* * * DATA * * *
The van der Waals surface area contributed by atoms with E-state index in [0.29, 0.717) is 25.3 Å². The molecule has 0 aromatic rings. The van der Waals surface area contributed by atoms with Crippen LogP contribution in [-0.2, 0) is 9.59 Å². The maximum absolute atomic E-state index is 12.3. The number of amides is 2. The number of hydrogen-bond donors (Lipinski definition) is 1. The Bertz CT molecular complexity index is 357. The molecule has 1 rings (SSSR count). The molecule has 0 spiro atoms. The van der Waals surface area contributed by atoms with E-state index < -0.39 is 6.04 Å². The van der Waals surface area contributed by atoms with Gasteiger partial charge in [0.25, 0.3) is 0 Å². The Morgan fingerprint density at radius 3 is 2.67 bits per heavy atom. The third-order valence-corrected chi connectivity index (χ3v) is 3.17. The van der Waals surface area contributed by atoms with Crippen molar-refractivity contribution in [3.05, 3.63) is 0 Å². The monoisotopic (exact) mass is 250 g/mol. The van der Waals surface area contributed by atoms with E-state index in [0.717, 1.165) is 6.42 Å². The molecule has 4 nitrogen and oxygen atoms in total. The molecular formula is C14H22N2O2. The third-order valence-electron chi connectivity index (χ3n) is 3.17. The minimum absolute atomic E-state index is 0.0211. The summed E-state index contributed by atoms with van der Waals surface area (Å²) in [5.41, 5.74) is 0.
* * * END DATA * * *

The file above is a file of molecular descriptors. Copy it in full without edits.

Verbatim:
The van der Waals surface area contributed by atoms with E-state index in [0.29, 0.717) is 25.3 Å². The molecule has 0 aromatic rings. The van der Waals surface area contributed by atoms with Crippen LogP contribution in [-0.2, 0) is 9.59 Å². The maximum absolute atomic E-state index is 12.3. The number of amides is 2. The number of hydrogen-bond donors (Lipinski definition) is 1. The Bertz CT molecular complexity index is 357. The molecule has 1 rings (SSSR count). The molecule has 0 spiro atoms. The van der Waals surface area contributed by atoms with E-state index < -0.39 is 6.04 Å². The van der Waals surface area contributed by atoms with Gasteiger partial charge in [0.25, 0.3) is 0 Å². The Morgan fingerprint density at radius 3 is 2.67 bits per heavy atom. The third-order valence-corrected chi connectivity index (χ3v) is 3.17. The van der Waals surface area contributed by atoms with Crippen molar-refractivity contribution in [3.05, 3.63) is 0 Å². The monoisotopic (exact) mass is 250 g/mol. The van der Waals surface area contributed by atoms with E-state index in [0.717, 1.165) is 6.42 Å². The molecule has 4 nitrogen and oxygen atoms in total. The molecular formula is C14H22N2O2. The third-order valence-electron chi connectivity index (χ3n) is 3.17. The minimum absolute atomic E-state index is 0.0211. The summed E-state index contributed by atoms with van der Waals surface area (Å²) in [5.41, 5.74) is 0.